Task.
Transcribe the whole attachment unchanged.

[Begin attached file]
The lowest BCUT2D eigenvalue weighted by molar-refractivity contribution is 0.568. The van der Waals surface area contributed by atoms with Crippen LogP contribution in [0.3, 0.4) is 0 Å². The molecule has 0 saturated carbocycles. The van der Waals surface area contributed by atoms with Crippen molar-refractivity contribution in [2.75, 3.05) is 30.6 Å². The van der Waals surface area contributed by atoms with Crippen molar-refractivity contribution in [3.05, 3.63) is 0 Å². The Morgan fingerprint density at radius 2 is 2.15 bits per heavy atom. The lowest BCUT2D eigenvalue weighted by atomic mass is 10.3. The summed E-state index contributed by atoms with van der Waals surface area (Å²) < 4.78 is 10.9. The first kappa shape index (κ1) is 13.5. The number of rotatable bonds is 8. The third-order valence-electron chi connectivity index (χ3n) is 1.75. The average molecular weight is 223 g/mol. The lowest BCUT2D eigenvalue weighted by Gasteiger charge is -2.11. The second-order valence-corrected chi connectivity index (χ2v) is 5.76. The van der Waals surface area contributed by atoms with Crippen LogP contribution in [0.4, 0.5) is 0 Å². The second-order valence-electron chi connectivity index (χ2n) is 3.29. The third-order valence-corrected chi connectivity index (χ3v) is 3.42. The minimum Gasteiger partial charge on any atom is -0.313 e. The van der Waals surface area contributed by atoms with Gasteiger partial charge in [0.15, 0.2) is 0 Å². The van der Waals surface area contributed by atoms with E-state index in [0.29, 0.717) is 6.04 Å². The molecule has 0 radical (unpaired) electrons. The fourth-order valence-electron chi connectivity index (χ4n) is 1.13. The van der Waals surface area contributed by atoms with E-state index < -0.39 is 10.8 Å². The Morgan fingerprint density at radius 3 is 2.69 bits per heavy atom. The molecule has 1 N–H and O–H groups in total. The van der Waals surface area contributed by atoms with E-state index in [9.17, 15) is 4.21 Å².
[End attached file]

The lowest BCUT2D eigenvalue weighted by molar-refractivity contribution is 0.568. The van der Waals surface area contributed by atoms with Crippen LogP contribution in [0.3, 0.4) is 0 Å². The molecule has 0 saturated carbocycles. The van der Waals surface area contributed by atoms with Crippen molar-refractivity contribution in [2.75, 3.05) is 30.6 Å². The van der Waals surface area contributed by atoms with Crippen molar-refractivity contribution in [3.05, 3.63) is 0 Å². The Morgan fingerprint density at radius 2 is 2.15 bits per heavy atom. The lowest BCUT2D eigenvalue weighted by atomic mass is 10.3. The summed E-state index contributed by atoms with van der Waals surface area (Å²) < 4.78 is 10.9. The first kappa shape index (κ1) is 13.5. The number of rotatable bonds is 8. The third-order valence-electron chi connectivity index (χ3n) is 1.75. The average molecular weight is 223 g/mol. The lowest BCUT2D eigenvalue weighted by Gasteiger charge is -2.11. The second-order valence-corrected chi connectivity index (χ2v) is 5.76. The van der Waals surface area contributed by atoms with Crippen LogP contribution in [0.4, 0.5) is 0 Å². The second-order valence-electron chi connectivity index (χ2n) is 3.29. The third-order valence-corrected chi connectivity index (χ3v) is 3.42. The minimum Gasteiger partial charge on any atom is -0.313 e. The van der Waals surface area contributed by atoms with Gasteiger partial charge in [0.15, 0.2) is 0 Å². The van der Waals surface area contributed by atoms with E-state index in [0.29, 0.717) is 6.04 Å². The molecule has 0 radical (unpaired) electrons. The fourth-order valence-electron chi connectivity index (χ4n) is 1.13. The van der Waals surface area contributed by atoms with E-state index < -0.39 is 10.8 Å². The Morgan fingerprint density at radius 3 is 2.69 bits per heavy atom. The molecule has 1 N–H and O–H groups in total. The van der Waals surface area contributed by atoms with E-state index in [9.17, 15) is 4.21 Å².